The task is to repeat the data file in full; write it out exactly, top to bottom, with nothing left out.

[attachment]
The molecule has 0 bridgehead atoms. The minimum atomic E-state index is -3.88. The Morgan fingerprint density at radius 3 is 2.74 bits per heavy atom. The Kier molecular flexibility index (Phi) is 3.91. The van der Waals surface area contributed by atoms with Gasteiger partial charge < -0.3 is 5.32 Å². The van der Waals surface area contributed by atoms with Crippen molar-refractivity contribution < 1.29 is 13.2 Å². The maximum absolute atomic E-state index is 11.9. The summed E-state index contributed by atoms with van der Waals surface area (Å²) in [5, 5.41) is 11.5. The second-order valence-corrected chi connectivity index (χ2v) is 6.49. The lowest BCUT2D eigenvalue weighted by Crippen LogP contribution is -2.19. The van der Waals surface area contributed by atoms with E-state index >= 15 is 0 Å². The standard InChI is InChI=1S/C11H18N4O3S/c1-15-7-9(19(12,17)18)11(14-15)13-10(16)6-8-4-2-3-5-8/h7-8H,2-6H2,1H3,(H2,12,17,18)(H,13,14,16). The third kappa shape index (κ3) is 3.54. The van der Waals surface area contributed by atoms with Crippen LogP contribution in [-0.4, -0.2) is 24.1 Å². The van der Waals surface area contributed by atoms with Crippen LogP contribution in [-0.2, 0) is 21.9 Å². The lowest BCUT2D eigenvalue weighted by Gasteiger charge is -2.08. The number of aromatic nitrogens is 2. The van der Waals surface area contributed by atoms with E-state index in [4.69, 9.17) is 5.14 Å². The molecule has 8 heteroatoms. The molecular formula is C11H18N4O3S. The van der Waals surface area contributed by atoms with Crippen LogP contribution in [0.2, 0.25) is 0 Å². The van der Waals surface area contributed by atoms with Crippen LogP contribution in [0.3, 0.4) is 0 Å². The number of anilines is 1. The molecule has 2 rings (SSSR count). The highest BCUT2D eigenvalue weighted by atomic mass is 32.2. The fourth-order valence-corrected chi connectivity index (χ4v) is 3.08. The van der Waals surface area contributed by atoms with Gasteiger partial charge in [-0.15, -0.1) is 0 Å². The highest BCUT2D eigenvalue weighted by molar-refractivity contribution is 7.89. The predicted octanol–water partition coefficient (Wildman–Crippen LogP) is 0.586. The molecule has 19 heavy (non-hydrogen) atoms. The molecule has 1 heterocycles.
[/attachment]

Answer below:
The molecule has 0 bridgehead atoms. The minimum atomic E-state index is -3.88. The Morgan fingerprint density at radius 3 is 2.74 bits per heavy atom. The Kier molecular flexibility index (Phi) is 3.91. The van der Waals surface area contributed by atoms with Gasteiger partial charge < -0.3 is 5.32 Å². The van der Waals surface area contributed by atoms with Crippen molar-refractivity contribution < 1.29 is 13.2 Å². The maximum absolute atomic E-state index is 11.9. The summed E-state index contributed by atoms with van der Waals surface area (Å²) in [5, 5.41) is 11.5. The second-order valence-corrected chi connectivity index (χ2v) is 6.49. The lowest BCUT2D eigenvalue weighted by Crippen LogP contribution is -2.19. The van der Waals surface area contributed by atoms with E-state index >= 15 is 0 Å². The standard InChI is InChI=1S/C11H18N4O3S/c1-15-7-9(19(12,17)18)11(14-15)13-10(16)6-8-4-2-3-5-8/h7-8H,2-6H2,1H3,(H2,12,17,18)(H,13,14,16). The third kappa shape index (κ3) is 3.54. The van der Waals surface area contributed by atoms with Crippen LogP contribution in [-0.4, -0.2) is 24.1 Å². The van der Waals surface area contributed by atoms with Crippen LogP contribution in [-0.2, 0) is 21.9 Å². The lowest BCUT2D eigenvalue weighted by Gasteiger charge is -2.08. The number of aromatic nitrogens is 2. The van der Waals surface area contributed by atoms with E-state index in [4.69, 9.17) is 5.14 Å². The molecule has 8 heteroatoms. The molecular formula is C11H18N4O3S. The van der Waals surface area contributed by atoms with Crippen LogP contribution in [0.2, 0.25) is 0 Å². The van der Waals surface area contributed by atoms with Crippen LogP contribution in [0.3, 0.4) is 0 Å². The number of anilines is 1. The molecule has 2 rings (SSSR count). The highest BCUT2D eigenvalue weighted by atomic mass is 32.2. The fourth-order valence-corrected chi connectivity index (χ4v) is 3.08. The van der Waals surface area contributed by atoms with Gasteiger partial charge in [-0.15, -0.1) is 0 Å². The highest BCUT2D eigenvalue weighted by molar-refractivity contribution is 7.89. The predicted octanol–water partition coefficient (Wildman–Crippen LogP) is 0.586. The molecule has 19 heavy (non-hydrogen) atoms. The molecule has 1 heterocycles.